The best brands really understand that there’s no silo between digital and physical. That’s all just retail.

Another attendee highlighted the physical store’s ability to provide powerful data capture on consumers’ paths to purchase and shopping habits, with a connected app tracking intent and fostering more meaningful interactions within brick-and-mortar stores.

Many businesses had turned to online communication tools and apps to connect associates directly with the end-consumer, requiring retail associates to upskill. “The way the customers felt that service and brand came through was massively enabled by technology and that carried us through the pandemic so successfully,” said one attendee. “That continuity across channels has been maintained.”

But a number of attendees cited the main challenge lying in the “animosity between stores and e-comm,” leading them to ideate new ways of incentivising the retail staff with a commission structure.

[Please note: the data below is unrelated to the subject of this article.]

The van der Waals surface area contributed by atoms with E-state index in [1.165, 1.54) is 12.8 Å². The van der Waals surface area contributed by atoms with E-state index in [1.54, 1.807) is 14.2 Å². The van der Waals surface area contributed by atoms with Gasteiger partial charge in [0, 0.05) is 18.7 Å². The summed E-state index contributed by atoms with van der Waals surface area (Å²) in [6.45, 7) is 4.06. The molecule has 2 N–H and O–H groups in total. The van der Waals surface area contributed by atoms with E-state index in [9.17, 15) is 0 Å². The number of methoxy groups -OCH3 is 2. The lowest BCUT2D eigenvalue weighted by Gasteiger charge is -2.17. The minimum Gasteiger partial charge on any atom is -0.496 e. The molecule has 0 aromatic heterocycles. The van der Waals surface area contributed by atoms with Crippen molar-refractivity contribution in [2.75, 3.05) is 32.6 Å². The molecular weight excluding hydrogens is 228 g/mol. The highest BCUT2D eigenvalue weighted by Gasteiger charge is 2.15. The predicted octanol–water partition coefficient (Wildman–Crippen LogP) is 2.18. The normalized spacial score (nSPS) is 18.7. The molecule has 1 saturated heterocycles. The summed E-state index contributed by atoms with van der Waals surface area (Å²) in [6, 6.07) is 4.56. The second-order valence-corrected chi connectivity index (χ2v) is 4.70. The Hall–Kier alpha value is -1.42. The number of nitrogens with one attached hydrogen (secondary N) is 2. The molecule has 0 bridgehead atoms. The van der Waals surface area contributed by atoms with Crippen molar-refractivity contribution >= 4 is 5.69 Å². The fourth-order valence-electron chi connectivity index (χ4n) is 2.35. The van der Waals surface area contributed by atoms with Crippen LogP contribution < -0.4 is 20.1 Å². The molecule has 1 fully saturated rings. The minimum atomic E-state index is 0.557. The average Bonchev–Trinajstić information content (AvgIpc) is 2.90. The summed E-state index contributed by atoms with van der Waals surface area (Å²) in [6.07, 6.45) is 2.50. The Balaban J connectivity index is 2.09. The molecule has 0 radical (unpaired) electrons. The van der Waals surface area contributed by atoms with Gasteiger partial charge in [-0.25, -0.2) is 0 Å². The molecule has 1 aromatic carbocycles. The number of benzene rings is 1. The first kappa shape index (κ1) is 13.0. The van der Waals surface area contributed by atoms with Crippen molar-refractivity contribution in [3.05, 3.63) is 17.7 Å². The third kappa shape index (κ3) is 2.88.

Indeed, despite the continuing disruption faced by the global industry and the complexity of the innovation, independent business must adopt to survive. The tone of the forums was consistently upbeat, and action-orientated.

As Finkelstein concluded at VOICES, “[Shopify] is as bullish as ever for the future of retail, commerce and brands. We’ve seen what consumers want — and we think the rebels are winning.”

Further Reading

Throughout 2021, BoF and Shopify are creating opportunities for retail leaders to discuss their experiences in tackling the most pressing issues facing the industry, sharing key insights to assist businesses in navigating extended disruption.



Industry leaders gathered to discuss the challenges and opportunities native-app commerce represents as retail shifts from mobile browsing to in-app purchases, before calling for closer ties within the American fashion community to navigate disruption and support young talent.